Oct 8, 2007

100,000 years on ice, and no freezer burn

Microbes are hardy little creatures, NewScientist reports:
Microbes can survive trapped inside ice crystals, under 3 kilometres of snow, for more than 100,000 years, a new study suggests. The study bolsters the case that life may exist on distant, icy worlds in our own solar system.

Living bacteria have been found in ice cores sampled at depths of 4 kilometres in Antarctica, though some scientists have argued that those microbes were contaminants from the drilling and testing of the samples in labs. And in 2005, researchers revived a bacterium that sat dormant in a frozen pond in Alaska for 32,000 years (see Ice age bacteria brought back to life).

Now, physicist Buford Price and graduate student Robert Rohde, both at University of California in Berkeley, US, have found a mechanism to explain how microbes could survive such extreme conditions.

They say a tiny film of liquid water forms spontaneously around the microbe. Oxygen, hydrogen, methane and many other gases will then diffuse to this film from air bubbles nearby, providing the microbe with sufficient food to survive.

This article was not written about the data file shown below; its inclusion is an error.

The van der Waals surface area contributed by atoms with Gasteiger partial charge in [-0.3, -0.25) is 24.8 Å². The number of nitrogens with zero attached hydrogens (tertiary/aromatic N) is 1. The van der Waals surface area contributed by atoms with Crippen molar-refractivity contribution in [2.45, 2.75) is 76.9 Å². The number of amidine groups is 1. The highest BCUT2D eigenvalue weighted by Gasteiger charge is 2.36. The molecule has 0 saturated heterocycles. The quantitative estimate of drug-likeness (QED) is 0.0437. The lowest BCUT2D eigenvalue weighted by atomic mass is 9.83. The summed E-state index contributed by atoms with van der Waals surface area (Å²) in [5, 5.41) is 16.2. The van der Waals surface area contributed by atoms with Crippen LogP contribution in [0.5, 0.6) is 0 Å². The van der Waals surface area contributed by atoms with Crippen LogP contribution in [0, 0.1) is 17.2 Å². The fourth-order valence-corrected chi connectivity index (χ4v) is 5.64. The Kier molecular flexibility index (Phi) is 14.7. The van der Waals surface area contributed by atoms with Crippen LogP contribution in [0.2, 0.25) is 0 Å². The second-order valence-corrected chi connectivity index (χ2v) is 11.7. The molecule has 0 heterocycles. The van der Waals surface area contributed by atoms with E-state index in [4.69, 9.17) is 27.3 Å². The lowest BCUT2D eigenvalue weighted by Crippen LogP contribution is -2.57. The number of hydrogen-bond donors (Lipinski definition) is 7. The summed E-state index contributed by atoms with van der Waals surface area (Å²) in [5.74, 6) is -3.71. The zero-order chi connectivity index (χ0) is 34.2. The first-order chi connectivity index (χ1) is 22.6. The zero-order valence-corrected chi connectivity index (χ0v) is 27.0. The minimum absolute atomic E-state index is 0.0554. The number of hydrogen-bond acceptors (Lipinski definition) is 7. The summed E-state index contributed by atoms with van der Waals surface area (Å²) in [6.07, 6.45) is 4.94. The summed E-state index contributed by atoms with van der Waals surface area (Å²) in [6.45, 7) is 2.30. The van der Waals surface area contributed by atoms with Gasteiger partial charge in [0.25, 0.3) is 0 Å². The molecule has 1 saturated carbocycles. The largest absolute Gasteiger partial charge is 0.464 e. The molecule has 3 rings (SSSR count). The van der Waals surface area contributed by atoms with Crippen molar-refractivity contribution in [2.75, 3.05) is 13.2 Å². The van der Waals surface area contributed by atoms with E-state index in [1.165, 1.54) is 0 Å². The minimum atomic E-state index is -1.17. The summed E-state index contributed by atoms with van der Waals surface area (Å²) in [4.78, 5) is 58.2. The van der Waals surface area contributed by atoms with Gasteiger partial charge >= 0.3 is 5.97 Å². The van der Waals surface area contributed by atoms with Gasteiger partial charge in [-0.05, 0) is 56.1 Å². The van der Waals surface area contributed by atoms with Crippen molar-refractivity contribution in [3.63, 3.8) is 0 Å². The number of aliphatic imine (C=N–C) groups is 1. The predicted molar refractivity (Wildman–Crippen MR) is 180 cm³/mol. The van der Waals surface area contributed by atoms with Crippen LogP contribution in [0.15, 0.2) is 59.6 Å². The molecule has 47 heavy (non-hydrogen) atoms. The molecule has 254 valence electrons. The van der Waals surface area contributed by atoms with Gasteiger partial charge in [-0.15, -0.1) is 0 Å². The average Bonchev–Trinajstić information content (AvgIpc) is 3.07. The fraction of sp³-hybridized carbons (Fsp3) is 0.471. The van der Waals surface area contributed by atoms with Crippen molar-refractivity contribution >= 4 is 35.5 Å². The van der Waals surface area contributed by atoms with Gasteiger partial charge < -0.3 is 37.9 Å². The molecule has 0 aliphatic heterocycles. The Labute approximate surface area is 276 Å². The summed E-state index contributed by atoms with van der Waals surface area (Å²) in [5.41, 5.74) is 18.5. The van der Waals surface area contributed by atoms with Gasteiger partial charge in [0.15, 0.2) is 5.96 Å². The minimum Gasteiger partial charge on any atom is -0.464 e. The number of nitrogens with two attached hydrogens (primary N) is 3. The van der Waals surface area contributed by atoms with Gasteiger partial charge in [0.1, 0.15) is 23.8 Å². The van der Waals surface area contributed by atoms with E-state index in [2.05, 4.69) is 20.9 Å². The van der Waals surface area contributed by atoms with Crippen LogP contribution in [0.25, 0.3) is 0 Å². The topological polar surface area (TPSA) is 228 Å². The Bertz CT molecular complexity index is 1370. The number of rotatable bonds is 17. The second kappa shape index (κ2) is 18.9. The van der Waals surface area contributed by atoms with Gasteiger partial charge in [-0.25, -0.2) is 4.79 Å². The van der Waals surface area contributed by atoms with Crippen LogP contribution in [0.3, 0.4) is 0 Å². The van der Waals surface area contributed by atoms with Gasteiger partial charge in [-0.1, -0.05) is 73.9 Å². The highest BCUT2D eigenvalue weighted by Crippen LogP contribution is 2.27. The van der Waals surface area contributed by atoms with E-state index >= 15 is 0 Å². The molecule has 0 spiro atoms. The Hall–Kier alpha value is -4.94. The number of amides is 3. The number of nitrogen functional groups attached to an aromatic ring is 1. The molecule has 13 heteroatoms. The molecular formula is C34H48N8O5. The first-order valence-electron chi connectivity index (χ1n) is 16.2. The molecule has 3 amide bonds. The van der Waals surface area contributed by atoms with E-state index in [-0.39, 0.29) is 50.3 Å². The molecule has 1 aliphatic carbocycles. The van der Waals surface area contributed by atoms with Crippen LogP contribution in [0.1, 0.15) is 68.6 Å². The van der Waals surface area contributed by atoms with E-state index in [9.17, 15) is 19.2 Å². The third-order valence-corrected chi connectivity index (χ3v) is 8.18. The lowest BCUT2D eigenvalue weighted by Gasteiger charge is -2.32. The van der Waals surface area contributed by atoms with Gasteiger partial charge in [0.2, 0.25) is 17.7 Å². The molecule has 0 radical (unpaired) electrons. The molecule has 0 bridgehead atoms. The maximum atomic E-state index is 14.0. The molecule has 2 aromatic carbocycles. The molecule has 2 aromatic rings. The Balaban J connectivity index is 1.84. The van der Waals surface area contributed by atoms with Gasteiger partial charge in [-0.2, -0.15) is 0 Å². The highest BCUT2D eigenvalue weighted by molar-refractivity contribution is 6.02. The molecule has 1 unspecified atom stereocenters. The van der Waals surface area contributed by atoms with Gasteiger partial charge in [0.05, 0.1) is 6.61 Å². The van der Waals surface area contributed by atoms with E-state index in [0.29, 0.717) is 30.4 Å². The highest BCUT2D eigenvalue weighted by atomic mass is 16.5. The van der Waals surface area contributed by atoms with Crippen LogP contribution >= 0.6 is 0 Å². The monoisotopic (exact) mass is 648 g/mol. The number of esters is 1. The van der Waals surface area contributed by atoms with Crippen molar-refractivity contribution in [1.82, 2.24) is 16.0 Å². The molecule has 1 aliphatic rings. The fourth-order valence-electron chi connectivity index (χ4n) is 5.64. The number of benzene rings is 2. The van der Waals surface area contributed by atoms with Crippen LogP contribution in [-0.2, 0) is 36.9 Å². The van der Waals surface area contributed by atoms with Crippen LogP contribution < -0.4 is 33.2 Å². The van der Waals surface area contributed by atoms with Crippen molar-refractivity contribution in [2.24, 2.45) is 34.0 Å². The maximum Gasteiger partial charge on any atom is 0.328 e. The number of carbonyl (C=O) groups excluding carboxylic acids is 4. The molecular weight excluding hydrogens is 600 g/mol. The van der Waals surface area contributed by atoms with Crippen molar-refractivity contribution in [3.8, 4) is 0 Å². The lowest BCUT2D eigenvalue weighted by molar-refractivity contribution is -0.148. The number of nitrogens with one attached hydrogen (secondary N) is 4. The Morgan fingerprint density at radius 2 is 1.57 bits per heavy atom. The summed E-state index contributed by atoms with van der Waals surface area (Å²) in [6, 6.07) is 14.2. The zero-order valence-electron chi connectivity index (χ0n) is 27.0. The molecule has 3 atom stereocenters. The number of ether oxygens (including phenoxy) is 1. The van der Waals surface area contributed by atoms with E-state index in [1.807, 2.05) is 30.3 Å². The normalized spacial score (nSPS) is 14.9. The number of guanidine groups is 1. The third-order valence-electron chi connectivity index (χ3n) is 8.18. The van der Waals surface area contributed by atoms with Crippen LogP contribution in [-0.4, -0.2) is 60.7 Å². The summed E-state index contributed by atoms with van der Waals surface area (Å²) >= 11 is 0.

Thus, virtually any microbe can remain alive in solid ice, resisting temperatures down to -55° Celsius and pressures of 300 atmospheres.

Under such harsh conditions, the microbes would not be able to grow and reproduce, but they would still be able to repair any molecular damage, keeping themselves viable for more than a thousand centuries, the team says. "It is not life as we generally think about it," says Rohde. "[They] are just sitting there surviving, hoping that the ice will melt."
And waiting for the next great HBO series to replace The Sopranos.

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